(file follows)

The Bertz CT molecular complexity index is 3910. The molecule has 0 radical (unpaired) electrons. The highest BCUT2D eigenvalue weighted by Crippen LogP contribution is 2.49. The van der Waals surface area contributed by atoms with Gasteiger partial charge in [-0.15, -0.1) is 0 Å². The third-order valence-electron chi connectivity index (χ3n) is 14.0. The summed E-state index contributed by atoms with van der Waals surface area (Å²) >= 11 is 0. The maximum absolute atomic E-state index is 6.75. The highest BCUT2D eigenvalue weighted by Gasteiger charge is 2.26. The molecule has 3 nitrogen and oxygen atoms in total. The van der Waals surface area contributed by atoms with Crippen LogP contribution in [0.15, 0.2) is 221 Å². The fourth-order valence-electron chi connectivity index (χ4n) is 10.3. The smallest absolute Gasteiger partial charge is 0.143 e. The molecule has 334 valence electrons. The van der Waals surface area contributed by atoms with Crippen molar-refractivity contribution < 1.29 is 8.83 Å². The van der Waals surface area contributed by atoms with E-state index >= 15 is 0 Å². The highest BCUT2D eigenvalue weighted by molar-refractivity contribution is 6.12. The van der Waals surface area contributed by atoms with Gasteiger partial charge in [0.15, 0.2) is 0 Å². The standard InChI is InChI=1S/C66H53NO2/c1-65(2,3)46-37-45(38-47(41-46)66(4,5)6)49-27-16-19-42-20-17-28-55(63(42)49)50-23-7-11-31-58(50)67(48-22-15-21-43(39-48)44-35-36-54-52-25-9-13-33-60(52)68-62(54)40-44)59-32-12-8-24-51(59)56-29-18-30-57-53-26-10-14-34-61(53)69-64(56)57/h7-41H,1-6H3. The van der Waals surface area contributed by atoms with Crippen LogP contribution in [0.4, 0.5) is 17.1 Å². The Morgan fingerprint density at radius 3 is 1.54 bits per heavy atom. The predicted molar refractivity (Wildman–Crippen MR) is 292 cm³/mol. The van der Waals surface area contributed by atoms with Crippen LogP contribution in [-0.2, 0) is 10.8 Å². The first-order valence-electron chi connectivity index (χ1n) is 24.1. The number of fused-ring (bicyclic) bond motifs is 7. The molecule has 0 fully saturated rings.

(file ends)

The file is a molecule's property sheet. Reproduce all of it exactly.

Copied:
The Bertz CT molecular complexity index is 3910. The molecule has 0 radical (unpaired) electrons. The highest BCUT2D eigenvalue weighted by Crippen LogP contribution is 2.49. The van der Waals surface area contributed by atoms with Gasteiger partial charge in [-0.15, -0.1) is 0 Å². The third-order valence-electron chi connectivity index (χ3n) is 14.0. The summed E-state index contributed by atoms with van der Waals surface area (Å²) >= 11 is 0. The maximum absolute atomic E-state index is 6.75. The highest BCUT2D eigenvalue weighted by Gasteiger charge is 2.26. The molecule has 3 nitrogen and oxygen atoms in total. The van der Waals surface area contributed by atoms with Crippen LogP contribution in [0.15, 0.2) is 221 Å². The fourth-order valence-electron chi connectivity index (χ4n) is 10.3. The smallest absolute Gasteiger partial charge is 0.143 e. The molecule has 334 valence electrons. The van der Waals surface area contributed by atoms with Crippen molar-refractivity contribution < 1.29 is 8.83 Å². The van der Waals surface area contributed by atoms with E-state index >= 15 is 0 Å². The highest BCUT2D eigenvalue weighted by molar-refractivity contribution is 6.12. The van der Waals surface area contributed by atoms with Gasteiger partial charge in [0.15, 0.2) is 0 Å². The standard InChI is InChI=1S/C66H53NO2/c1-65(2,3)46-37-45(38-47(41-46)66(4,5)6)49-27-16-19-42-20-17-28-55(63(42)49)50-23-7-11-31-58(50)67(48-22-15-21-43(39-48)44-35-36-54-52-25-9-13-33-60(52)68-62(54)40-44)59-32-12-8-24-51(59)56-29-18-30-57-53-26-10-14-34-61(53)69-64(56)57/h7-41H,1-6H3. The van der Waals surface area contributed by atoms with Crippen LogP contribution in [0.4, 0.5) is 17.1 Å². The Morgan fingerprint density at radius 3 is 1.54 bits per heavy atom. The predicted molar refractivity (Wildman–Crippen MR) is 292 cm³/mol. The van der Waals surface area contributed by atoms with Crippen LogP contribution in [-0.2, 0) is 10.8 Å². The first-order valence-electron chi connectivity index (χ1n) is 24.1. The number of fused-ring (bicyclic) bond motifs is 7. The molecule has 0 fully saturated rings.